Tuesday, January 22, 2013

Garden Structure

I woke this morning to a fresh dusting of snow. It blanketed the lawn and garden with a downy quilt, tufted by the undulating greenery that is our simple border garden. At the end of the row stands a moss-covered stone cherub. In his snow cap and cloak, he stands sentinel as some form of punctuation, pausing the eye before it explores further into the woods.

My little friend reminded me this morning of the power and importance of structure and hierarchy in the garden. When abstracted to its simplest form, as ours was in its snow-covered essence, a garden should have a clear, legible concept. Because we split time between Martha’s Vineyard and our Vermont home, I have not had a real garden since our days as innkeepers. But the principals of good design are pertinent on all levels, from formal parterres to simple flower beds.

When planning a garden, I like to think not only of the context of the environment (Solar orientation, nearby structures, approach and point of view), but also of the experience and story it wants to tell. And so, I look at the layout as the story outline that will be in-filled with colorful words and phrases. However, it is the permanent forms which add punctuation and structure that outlive the panoply of seasonal greenery.

Whether intended as passage or pause, the offerings of garden elements are unlimited. Garden gates and paving materials speak of movement and regulating the gate at which you pass through the experience. And while benches and shelters are often literal destinations for pause and reflection, garden sculpture acts as visual respite, and a place to stop, observe and mentally regroup.

Sentinel Lions from Barbara Israel Garden Antiques

Sentinel Lions from Barbara Israel Garden Antiques

There are many different styles and aesthetics of garden elements. If looking to add a sense of history to your landscape, one of the East Coast’s greatest sources is Barbara Israel Garden Antiques in New York. Her inventory of both period pieces with significant provenance and impeccable reproductions is unparalleled.

A Pair of Munder Skiles Benches by John Danzer

A Pair of Munder Skiles Benches by John Danzer

For a fresh approach to garden furnishings, check out John Danzer’s hand crafted designs at Munder Skiles. His updated pieces add elegance in their abstraction and grace of form.

One of my benches photographed in an historic garden setting

One of my benches photographed in an historic garden setting

I like to bring color to the garden that doesn’t rely on what is in bloom. Painted pieces that compliment your pallet can add an exciting pop of color like a Cardinal in a snowy woodlot.

Monday, January 14, 2013

Re-use, Replace or Reupholster

When working with clients on interior projects, one of my first tasks is to inventory their existing furnishings and artwork. I am often asked by my clients the benefits of reupholstering versus buying new furniture. Here there are a number of questions I ask to establish the viability of recycling a piece of upholstery.

A well loved family sofa re-invented as a fun focal point

A well loved family sofa re-invented as a fun focal point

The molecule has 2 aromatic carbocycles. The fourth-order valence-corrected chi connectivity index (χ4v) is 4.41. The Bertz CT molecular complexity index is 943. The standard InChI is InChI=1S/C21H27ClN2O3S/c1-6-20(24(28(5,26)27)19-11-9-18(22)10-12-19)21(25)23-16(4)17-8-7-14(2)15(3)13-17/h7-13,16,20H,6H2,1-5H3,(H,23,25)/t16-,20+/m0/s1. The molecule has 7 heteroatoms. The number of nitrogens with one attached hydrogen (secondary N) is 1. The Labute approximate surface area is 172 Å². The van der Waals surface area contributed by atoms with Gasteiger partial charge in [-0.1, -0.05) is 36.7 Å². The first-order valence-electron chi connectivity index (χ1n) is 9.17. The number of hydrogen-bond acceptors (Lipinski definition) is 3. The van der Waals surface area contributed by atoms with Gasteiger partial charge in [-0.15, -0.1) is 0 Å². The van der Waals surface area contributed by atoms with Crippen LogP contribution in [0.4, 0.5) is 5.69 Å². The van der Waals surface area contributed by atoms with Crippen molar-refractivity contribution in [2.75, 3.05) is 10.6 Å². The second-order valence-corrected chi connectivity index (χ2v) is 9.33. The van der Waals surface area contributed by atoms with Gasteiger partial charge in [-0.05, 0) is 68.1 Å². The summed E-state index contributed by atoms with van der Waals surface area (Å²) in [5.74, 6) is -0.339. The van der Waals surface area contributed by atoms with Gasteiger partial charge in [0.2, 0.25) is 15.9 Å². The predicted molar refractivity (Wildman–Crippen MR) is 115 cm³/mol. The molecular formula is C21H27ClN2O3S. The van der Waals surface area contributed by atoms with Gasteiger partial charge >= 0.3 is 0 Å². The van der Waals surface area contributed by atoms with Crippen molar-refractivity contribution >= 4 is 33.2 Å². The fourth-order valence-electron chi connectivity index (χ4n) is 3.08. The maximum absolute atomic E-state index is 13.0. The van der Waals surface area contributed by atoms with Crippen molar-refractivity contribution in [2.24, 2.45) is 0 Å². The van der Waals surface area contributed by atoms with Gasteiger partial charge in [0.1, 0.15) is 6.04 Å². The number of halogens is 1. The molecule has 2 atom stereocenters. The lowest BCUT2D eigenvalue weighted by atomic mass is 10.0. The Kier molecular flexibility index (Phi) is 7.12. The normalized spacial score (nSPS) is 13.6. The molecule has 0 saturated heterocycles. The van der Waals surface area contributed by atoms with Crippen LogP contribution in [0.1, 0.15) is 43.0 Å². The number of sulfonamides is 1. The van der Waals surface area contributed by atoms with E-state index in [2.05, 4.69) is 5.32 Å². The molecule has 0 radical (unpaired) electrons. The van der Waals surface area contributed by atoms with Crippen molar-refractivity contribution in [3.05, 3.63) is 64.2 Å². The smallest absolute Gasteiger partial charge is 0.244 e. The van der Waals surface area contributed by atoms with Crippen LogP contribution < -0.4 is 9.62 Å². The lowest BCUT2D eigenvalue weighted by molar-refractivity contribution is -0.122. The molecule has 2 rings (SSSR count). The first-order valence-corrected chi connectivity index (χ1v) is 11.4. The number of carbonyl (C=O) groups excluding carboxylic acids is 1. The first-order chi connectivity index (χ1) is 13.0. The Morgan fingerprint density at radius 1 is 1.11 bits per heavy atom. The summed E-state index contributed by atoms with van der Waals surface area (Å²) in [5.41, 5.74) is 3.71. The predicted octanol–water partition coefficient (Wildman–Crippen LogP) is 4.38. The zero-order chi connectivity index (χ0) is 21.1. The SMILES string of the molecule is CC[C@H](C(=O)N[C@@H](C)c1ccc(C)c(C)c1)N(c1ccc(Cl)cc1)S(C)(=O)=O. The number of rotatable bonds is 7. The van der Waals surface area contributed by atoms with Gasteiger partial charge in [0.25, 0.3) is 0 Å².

Does the piece have sentimental value? Was this your father’s chair that was reserved solely for him when you were a child? Does it evoke visceral memories of pipe smoke, single malts and newspapers?

Is it beautiful? Ignore the thread-bear arms that are held together with duct tape. Does it have sensual lines or unusual massing. Think about it as if it were a person. Would you be interested in knowing it’s story if you met it on the street?

Is it exceptionally comfortable? Does it have the perfect seat depth for your extra-long legs or the ideal angle of repose for napping?

If you cannot answer one of these questions with a resounding “yes”, it may be time to reassess your relationship with this house-mate of yours. And while jettisoning an old couch and finding a fresh new shape might be OK in the world of furnishings, I don’t recommend taking this approach with spouses prior to serious soul-searching and intense counseling!

The truth of the matter is that, depending on the condition of your frame and internal support system, it may be cost effective to buy a new piece altogether. Some things to look for in an older piece might include:

A well made antique wing chair midway through restoration

A well made antique wing chair midway through restoration

  • Solid hardwood frame construction with mortised and pegged connections
  • Hand-carved details (And not those that are “hand-carved” by women and children on a production linein an emerging country)
  • Horse-hair stuffing and edge-roll
  • Down filled cushions
  • Hand-tied springs

One of my closest friends, Isaiah McCauliffe, is an exceptional upholsterer. And I am often intrigued by seeing his patients lined up in the waiting room, ready to go under the knife of this skilled cosmetic surgeon. Each has a story. Some are nostalgic, like sofa that was laden with presents every Christmas morning for as long as memory serves. While others are tragic, like the chair with three broken legs that was the collateral damage from a dormitory brawl, or the couch who’s back panel was chewed by a teething puppy.

This chair is NOT too far gone and worth the investment of reupholstery!

This chair is NOT too far gone and worth the investment of reupholstery!

My friend, Isaiah, was quick to remind me not to give up hope when you think a piece is too far gone. Even with internal organs trailing across your living room floor, that beloved ottoman may be salvageable. “It’s what I do!” said Isaiah, referring to the reconstructive surgery of his trade.

If, once you have weighed the pros and cons of the decision of rehabilitating versus replacing a piece of furniture, you still cannot decide, flip a coin. If you’re not happy with the outcome of the coin toss, you had already made up your mind!